What does "Season to Taste" mean, exactly?

The Kitchn has a great post on how to properly season a dish.  When a recipe says "season to taste", what do they mean?

I tried to cover this in my Turkey Noodle Soup post, but after reading their version...boy, did I ever Fail.

They explain the thought process I go through when I'm seasoning soup, but they have some important clues that I couldn't put into words.

My explanation of when to add salt:
The tasting part of the recipe is the key piece. Does it seem bland? Add salt.
Their explanation:
1. Does It Need Salt? - Nine times out of ten, it does. Salt reduces bitterness and amplifies other flavors in a dish. We add it a half-teaspoon at a time until we can taste those two things happen and just before the dish actually tastes salty. [thekitchn.com]
That's IT!  I add salt until I taste that "reducing of bitterness."  I've always thought of it as adding salt and tasting,  until the soup starts to taste "a little sweet" - that's what I've learned to look for.
*I mention soup specifically, because this set of instructions is key for making good tasting soup.  Soup always needs something extra; more salt, spices, and some acid are requirements for a good soup.  


**That's one of the (many) things that I loved about Ratatouille; the scene where Remy is trying to fix the soup, and he thinks he's done.  He's leaving.  Then he slows down, and starts snapping his fingers.  You can see him thinking, "It's still missing something..."

They have a (great) five point list, but mine is usually a three step list:

  1. Add salt until it you taste it start to taste "a little sweet".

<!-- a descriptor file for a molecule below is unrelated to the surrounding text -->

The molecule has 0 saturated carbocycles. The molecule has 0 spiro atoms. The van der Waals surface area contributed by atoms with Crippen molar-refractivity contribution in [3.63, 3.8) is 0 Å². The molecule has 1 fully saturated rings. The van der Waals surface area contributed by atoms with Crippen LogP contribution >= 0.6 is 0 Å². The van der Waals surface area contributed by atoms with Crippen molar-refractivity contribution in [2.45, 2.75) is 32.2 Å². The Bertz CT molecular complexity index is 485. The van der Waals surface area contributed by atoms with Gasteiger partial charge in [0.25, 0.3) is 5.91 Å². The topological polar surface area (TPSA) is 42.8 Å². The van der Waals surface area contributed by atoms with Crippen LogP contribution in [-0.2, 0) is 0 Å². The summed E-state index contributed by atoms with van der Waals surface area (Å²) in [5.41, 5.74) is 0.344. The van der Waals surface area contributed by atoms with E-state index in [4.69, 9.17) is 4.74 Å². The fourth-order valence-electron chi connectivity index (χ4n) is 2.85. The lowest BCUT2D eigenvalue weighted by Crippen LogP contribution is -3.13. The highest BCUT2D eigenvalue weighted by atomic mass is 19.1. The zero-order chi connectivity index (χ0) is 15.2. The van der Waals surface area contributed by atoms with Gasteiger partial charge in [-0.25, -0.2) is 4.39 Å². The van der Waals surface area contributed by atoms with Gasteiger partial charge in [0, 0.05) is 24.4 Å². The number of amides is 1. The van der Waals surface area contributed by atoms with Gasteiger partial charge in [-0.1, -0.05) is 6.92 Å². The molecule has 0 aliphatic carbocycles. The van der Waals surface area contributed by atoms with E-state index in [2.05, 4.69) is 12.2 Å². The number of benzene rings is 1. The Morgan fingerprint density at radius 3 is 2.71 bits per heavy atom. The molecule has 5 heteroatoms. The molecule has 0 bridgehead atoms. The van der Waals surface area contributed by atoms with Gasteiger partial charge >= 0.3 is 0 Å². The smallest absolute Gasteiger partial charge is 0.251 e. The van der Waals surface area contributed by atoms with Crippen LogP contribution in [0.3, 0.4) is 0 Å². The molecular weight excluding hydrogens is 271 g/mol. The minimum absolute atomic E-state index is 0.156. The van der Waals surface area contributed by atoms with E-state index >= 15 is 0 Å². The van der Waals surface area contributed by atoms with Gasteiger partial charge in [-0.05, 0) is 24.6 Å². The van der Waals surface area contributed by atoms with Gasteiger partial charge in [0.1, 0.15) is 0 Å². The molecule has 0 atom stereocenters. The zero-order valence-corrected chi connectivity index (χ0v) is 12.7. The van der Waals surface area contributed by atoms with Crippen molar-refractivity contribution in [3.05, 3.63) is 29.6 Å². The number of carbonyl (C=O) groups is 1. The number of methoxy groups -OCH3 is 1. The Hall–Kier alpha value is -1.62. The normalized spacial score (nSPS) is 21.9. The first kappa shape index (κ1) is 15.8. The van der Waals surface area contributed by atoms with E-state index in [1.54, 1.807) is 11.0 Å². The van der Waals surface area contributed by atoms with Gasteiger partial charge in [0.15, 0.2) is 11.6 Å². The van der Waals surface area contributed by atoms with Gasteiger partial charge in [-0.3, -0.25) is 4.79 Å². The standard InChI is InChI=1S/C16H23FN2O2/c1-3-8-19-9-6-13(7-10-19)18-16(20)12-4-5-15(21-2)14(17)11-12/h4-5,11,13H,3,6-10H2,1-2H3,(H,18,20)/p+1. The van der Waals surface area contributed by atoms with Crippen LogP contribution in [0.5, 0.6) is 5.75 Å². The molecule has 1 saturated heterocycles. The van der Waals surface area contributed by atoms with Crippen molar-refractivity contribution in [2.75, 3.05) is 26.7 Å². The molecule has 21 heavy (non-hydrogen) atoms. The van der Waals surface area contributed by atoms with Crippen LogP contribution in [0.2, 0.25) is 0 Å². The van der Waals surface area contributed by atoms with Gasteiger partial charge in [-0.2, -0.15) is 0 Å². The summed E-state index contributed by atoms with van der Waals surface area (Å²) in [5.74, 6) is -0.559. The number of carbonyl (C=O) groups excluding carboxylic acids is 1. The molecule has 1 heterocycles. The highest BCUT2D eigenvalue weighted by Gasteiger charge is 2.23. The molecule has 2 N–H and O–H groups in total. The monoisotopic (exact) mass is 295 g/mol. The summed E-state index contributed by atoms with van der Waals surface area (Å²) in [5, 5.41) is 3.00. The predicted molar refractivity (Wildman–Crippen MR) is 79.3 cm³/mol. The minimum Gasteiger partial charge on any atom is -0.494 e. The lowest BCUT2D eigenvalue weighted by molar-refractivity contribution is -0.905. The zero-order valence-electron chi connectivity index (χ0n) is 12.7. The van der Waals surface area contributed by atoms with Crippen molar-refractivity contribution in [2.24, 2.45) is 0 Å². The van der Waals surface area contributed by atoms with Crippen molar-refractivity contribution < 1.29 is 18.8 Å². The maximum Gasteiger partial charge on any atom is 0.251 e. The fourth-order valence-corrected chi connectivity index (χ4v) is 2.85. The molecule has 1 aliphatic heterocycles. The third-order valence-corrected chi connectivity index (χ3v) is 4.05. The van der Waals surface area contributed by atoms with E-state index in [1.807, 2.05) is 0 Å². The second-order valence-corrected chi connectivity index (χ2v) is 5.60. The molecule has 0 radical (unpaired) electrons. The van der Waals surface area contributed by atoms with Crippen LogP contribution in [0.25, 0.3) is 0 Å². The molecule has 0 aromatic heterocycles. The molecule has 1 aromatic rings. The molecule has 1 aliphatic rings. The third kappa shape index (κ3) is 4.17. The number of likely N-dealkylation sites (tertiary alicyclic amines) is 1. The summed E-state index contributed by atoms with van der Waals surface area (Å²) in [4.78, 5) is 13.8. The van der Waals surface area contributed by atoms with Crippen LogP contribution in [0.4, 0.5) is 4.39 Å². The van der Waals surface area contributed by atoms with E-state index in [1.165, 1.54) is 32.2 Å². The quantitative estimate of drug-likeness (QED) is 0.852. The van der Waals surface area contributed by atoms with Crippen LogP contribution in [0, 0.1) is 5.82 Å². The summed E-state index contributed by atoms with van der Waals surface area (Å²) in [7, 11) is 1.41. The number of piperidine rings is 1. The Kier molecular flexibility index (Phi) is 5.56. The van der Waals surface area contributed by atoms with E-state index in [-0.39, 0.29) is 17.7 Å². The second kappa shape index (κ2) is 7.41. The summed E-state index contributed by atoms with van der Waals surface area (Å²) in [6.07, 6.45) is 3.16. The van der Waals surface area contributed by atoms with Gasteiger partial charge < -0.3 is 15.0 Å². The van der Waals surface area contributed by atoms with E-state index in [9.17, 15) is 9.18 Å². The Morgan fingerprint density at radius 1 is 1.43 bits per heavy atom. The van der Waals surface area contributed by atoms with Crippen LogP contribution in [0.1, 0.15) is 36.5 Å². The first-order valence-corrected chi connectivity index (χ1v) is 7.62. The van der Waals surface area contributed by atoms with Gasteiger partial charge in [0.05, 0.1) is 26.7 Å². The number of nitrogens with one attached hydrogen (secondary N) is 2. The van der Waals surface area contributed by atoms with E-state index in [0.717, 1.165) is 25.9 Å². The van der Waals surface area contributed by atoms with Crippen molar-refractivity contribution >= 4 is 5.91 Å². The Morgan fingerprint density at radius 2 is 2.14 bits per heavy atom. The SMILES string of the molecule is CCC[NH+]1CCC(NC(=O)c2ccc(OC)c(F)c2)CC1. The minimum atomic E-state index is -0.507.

2. Add spices (pepper, fresh herbs if they're in the dish) until the spices are in balance with the rest of the flavors.  I taste for "do I taste the spices?"  If the dish doesn't have fresh herbs in it, I just add freshly ground black pepper.  I don't add extra dried herbs or spices; they taste "gritty" to me, and I've learned to make sure they cook with the dish.  If it's already in the dish, adding a little extra fresh herbs at the end can make a big difference in the flavor.
  3. Add acid (hot sauce, lemon juice, or vinegar) if it tastes one-dimensional - again, I taste for "is it just sweet, or is there something else going on there?"  If it's just sweet, I add a little acid and taste again.  Hot sauce works really well, because the acid from the vinegar and the heat from the peppers both act to boost the flavor, but you have to be careful.  If the dish isn't supposed to be "hot", I add a dash of hot sauce, then switch to vinegar or lemon juice.

*Their list is better, but I lose patience after three steps when I'm finishing a dish.  

I do this automatically with soup, to the point that I'm going to get burned someday (that 10th time out of 10 they mention).  I add some salt, pepper and a splash of hot sauce, THEN I taste the soup.

Don't forget to season to taste!


Cook's Tricks: How to Properly Season a Dish [thekitchn.com]

Questions? Comments? Other ideas? Leave them in the comments, below.

Related posts:
When should you salt meat?

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